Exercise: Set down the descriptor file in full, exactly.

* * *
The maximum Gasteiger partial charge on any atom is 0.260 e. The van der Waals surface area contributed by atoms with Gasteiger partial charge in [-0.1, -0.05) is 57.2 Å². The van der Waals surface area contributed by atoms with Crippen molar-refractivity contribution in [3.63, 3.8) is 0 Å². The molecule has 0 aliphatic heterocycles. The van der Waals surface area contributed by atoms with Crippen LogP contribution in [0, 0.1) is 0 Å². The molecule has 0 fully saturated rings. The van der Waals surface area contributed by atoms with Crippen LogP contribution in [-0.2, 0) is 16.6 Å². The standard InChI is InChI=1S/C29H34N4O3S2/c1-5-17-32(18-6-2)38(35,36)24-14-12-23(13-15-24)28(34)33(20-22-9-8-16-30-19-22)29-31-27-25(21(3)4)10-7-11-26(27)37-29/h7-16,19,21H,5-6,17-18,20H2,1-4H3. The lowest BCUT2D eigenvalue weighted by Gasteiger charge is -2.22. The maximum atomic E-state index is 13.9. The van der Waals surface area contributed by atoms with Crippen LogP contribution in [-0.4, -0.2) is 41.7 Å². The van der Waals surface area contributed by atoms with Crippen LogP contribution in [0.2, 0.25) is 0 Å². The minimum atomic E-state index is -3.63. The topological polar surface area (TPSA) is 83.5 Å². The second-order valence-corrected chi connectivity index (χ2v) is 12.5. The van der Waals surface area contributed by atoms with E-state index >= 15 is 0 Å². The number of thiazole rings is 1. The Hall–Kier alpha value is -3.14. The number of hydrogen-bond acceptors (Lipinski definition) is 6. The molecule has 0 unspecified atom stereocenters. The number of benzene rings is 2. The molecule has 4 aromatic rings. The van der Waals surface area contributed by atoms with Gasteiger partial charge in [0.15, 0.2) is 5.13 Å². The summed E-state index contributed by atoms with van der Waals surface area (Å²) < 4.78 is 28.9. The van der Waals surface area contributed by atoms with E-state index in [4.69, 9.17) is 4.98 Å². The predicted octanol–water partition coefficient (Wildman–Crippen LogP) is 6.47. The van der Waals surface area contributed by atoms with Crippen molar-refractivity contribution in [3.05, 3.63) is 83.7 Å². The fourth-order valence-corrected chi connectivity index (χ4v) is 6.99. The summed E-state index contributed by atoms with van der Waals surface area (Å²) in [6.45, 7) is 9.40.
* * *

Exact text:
The maximum Gasteiger partial charge on any atom is 0.260 e. The van der Waals surface area contributed by atoms with Gasteiger partial charge in [-0.1, -0.05) is 57.2 Å². The van der Waals surface area contributed by atoms with Crippen molar-refractivity contribution in [3.63, 3.8) is 0 Å². The molecule has 0 aliphatic heterocycles. The van der Waals surface area contributed by atoms with Crippen LogP contribution in [0, 0.1) is 0 Å². The molecule has 0 fully saturated rings. The van der Waals surface area contributed by atoms with Crippen LogP contribution in [-0.2, 0) is 16.6 Å². The standard InChI is InChI=1S/C29H34N4O3S2/c1-5-17-32(18-6-2)38(35,36)24-14-12-23(13-15-24)28(34)33(20-22-9-8-16-30-19-22)29-31-27-25(21(3)4)10-7-11-26(27)37-29/h7-16,19,21H,5-6,17-18,20H2,1-4H3. The lowest BCUT2D eigenvalue weighted by Gasteiger charge is -2.22. The maximum atomic E-state index is 13.9. The van der Waals surface area contributed by atoms with Crippen LogP contribution in [-0.4, -0.2) is 41.7 Å². The van der Waals surface area contributed by atoms with Crippen LogP contribution in [0.2, 0.25) is 0 Å². The minimum atomic E-state index is -3.63. The topological polar surface area (TPSA) is 83.5 Å². The second-order valence-corrected chi connectivity index (χ2v) is 12.5. The van der Waals surface area contributed by atoms with E-state index >= 15 is 0 Å². The number of thiazole rings is 1. The Hall–Kier alpha value is -3.14. The number of hydrogen-bond acceptors (Lipinski definition) is 6. The molecule has 0 unspecified atom stereocenters. The number of benzene rings is 2. The molecule has 4 aromatic rings. The van der Waals surface area contributed by atoms with Gasteiger partial charge in [0.15, 0.2) is 5.13 Å². The summed E-state index contributed by atoms with van der Waals surface area (Å²) < 4.78 is 28.9. The van der Waals surface area contributed by atoms with E-state index in [4.69, 9.17) is 4.98 Å². The predicted octanol–water partition coefficient (Wildman–Crippen LogP) is 6.47. The van der Waals surface area contributed by atoms with Crippen molar-refractivity contribution in [3.05, 3.63) is 83.7 Å². The fourth-order valence-corrected chi connectivity index (χ4v) is 6.99. The summed E-state index contributed by atoms with van der Waals surface area (Å²) in [6.45, 7) is 9.40.